“Mounting money pressures are making Americans cranky, tired and unhealthy,” said Ernie Almonte, CPA, CGMA, chair of the AICPA’s National CPA Financial Literacy Commission. “This can lead to a double whammy, with ensuing physical and emotional stress potentially leading to higher long-term costs. Americans must find ways to cope with money stress even when financial challenges seem daunting.”

Members of the AICPA’s National CPA Financial Literacy Commission offer the following tips:

• Pause. Money challenges can seem overwhelming. Every trip to the supermarket or gas station and every billboard along the way can be a reminder of financial struggles. Break the pattern. Sit down and honestly assess your financial situation. Where is your money going? Are there ways to generate extra income through a garage sale, for instance, or consignment shop? Don’t get paralyzed by the sense that your money challenges are too big to tackle. Dig into the details.

• Plan & Prioritize. Every expense is not equally important. Necessary ones include food, shelter and transportation. Are there other expenses you can reduce or eliminate? Prioritize your expenses so that you are making mindful choices about where your money goes. If debt is a problem, prioritize that, too. Generally, you want to pay off the balance with the highest interest rate first. Prioritization and planning will help you feel more control, which can help reduce stress.

• Play. Sometimes you just need a break, a respite from your financial concerns to clear your mind. Replace negative reactions to financial stress – like eating junk food – with positive activities. Go for a jog or brisk walk around the block. Have a picnic with your family in the park. Organize a potluck with friends. That will reduce your food costs and let you relax with friends.

• Call in a professional. Despite your best efforts, sometimes it might just seem too difficult to find a way forward. Financial professionals have seen all manner of financial situations and can help you identify strategies to improve your financial well-being – and lower your stress.

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Tech Malfunctions Negatively Impact Small Businesses More Than Absent Employees

Brother International Corporation last month released results from the fourth annual “Brother Small Business Survey,” which examined the role of technology in small business. This year’s survey most notably found that a surprising 75 percent of small business owners indicate that a crashed computer is more disruptive than a sick employee. Seventy-seven percent noted that a tech malfunction has negatively impacted their business through a missed deadline or business opportunity.

Survey results also revealed that while technology plays a vital role in terms of office productivity, 66 percent of small business owners say they are frequently overwhelmed by the amount of technology available to help them run their business, and 86 percent additionally noted that in the past year, office productivity suffered due to technology not working properly. In fact, 31 percent of respondents went so far as to say that they would give up a week’s worth of vacation to ensure tech malfunctions never happen in their business again.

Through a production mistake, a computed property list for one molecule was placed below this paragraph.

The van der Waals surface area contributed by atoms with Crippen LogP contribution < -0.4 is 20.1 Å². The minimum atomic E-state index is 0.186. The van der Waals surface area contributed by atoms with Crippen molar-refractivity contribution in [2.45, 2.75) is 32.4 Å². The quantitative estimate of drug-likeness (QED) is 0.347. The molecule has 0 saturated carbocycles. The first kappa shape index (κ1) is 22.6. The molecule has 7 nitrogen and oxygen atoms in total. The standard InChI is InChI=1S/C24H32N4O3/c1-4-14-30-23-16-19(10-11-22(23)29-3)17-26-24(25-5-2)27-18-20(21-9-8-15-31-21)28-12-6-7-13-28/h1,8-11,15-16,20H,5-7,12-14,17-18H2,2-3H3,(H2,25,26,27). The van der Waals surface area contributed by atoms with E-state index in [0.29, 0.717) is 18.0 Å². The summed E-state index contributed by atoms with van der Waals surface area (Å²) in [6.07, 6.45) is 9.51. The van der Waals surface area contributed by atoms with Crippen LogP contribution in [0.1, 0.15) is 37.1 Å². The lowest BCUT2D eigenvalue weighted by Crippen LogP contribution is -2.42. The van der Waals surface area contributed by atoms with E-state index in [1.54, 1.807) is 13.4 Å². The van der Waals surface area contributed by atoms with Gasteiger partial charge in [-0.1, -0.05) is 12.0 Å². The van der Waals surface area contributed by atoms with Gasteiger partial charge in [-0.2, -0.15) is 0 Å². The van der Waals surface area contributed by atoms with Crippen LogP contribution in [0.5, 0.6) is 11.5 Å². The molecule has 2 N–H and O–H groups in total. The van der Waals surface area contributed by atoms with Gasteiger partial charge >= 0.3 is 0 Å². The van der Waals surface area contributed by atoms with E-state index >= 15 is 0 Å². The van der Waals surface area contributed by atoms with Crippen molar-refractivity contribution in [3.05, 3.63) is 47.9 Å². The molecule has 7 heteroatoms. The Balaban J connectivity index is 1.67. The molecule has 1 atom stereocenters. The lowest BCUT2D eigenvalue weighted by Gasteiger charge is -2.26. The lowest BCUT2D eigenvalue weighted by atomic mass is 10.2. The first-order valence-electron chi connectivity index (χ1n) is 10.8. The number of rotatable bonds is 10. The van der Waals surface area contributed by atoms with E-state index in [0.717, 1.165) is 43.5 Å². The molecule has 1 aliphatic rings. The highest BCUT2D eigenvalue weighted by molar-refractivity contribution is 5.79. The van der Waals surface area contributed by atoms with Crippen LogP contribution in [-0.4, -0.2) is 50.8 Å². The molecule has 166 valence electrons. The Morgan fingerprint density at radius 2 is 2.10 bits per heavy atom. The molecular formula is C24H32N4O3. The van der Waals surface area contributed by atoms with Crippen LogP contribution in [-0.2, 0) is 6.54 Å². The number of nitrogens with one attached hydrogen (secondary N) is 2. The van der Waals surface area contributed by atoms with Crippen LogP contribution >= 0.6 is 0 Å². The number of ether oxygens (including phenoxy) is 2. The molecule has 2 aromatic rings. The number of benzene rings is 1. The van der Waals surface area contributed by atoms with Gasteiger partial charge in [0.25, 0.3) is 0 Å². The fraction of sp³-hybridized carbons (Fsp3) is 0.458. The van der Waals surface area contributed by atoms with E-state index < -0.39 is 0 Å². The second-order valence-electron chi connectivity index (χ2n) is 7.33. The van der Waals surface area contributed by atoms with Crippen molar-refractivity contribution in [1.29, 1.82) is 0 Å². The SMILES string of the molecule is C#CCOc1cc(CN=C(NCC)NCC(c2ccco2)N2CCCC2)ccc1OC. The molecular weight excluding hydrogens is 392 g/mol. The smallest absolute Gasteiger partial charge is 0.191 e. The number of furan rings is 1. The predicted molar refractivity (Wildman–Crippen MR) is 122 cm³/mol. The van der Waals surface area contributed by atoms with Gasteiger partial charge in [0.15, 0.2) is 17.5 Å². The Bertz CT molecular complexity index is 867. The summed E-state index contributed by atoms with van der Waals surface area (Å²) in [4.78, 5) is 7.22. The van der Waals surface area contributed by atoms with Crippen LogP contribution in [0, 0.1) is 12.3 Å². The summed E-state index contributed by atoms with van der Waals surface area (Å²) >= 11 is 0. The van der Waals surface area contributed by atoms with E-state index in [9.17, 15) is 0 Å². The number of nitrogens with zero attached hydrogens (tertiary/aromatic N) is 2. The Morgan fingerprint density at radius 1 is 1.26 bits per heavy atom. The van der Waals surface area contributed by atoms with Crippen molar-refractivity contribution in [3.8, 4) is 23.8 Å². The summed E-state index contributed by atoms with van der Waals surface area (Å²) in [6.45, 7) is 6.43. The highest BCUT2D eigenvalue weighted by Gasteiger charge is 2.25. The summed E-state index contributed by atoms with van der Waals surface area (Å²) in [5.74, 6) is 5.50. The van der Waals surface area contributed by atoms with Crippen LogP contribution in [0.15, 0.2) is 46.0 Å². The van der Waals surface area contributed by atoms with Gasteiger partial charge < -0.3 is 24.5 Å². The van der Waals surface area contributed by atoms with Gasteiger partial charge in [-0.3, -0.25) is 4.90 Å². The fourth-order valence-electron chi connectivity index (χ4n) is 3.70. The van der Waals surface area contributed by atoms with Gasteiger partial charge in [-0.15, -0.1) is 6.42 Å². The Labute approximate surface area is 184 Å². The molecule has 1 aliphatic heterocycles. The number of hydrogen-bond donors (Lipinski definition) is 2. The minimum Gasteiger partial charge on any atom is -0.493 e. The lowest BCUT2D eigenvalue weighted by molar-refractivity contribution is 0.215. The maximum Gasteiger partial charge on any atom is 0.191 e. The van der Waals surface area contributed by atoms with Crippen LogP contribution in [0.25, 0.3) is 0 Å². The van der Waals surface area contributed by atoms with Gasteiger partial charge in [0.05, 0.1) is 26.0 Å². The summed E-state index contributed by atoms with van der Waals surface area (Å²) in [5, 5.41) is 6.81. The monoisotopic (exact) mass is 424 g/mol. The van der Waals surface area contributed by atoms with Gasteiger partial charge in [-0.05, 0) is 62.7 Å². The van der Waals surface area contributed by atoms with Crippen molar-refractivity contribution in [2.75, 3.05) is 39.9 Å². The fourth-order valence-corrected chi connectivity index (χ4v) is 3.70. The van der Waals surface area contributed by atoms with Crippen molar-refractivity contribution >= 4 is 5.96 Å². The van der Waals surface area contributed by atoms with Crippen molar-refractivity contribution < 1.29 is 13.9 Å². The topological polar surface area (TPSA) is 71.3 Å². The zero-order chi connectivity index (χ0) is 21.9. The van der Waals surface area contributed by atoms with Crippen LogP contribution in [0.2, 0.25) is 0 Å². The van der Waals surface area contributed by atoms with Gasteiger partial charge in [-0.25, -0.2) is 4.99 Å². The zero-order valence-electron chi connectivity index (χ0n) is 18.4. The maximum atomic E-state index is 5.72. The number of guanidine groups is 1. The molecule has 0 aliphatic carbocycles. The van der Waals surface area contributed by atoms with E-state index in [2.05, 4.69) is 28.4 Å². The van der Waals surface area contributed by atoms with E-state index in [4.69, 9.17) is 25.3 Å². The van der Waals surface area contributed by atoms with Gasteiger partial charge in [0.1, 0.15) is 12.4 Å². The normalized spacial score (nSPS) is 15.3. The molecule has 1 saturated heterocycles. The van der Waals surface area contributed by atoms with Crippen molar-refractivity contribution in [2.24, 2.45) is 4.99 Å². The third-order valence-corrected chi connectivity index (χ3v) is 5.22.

“This year’s small business survey found that technology is just as important as a healthy workforce,” said John Wandishin, Brother Vice President of Marketing. “The results emphasize the importance of delivering reliable and easy-to-use products to promote a productive working environment.”

What About Cloud Computing?

Only 28 percent of small business owners said they completely understand the concept of cloud computing. And while 42 percent of respondents said they are not using cloud computing at all, 35 percent said they were using it only for data storage. Small business owners also noted using the cloud for document management (21 percent) as well as business applications like customer relations management and accounting and human resources (17 percent).

How Are Small Business Owners Feeling Versus Last Year?

While stress levels among small business owners remain high in general (58 percent in 2013 vs. 55 percent in 2012), “extreme stress” seems to be down. Those claiming that their stress levels are at their highest levels ever (13 percent) is down almost half from last year (24 percent). However, 41 percent of small business owners felt that their 2012 turned out worse than expected.

Are They Investing in Their Businesses?

The survey measured a slight uptick (48 percent vs. 44 percent in 2012) in small business owners feeling the need to stockpile cash to help guarantee that they could survive any economic downturn. However, 52 percent believe that investing in their business can give them an advantage over competitors.

When asked about business investments, 51 percent of small business owners said that they prioritize technology tool-related capital investments such as new software, mobile apps and cloud computing services. Machinery-related (21 percent) and facility-related investments (20 percent) were other areas of priority.

Small business owner and noted expert Gene Marks, agreed with many of the survey’s findings. “While running a small business is still tough in this slow economic recovery, I’m seeing that small business owners are more optimistic about the future,” he said.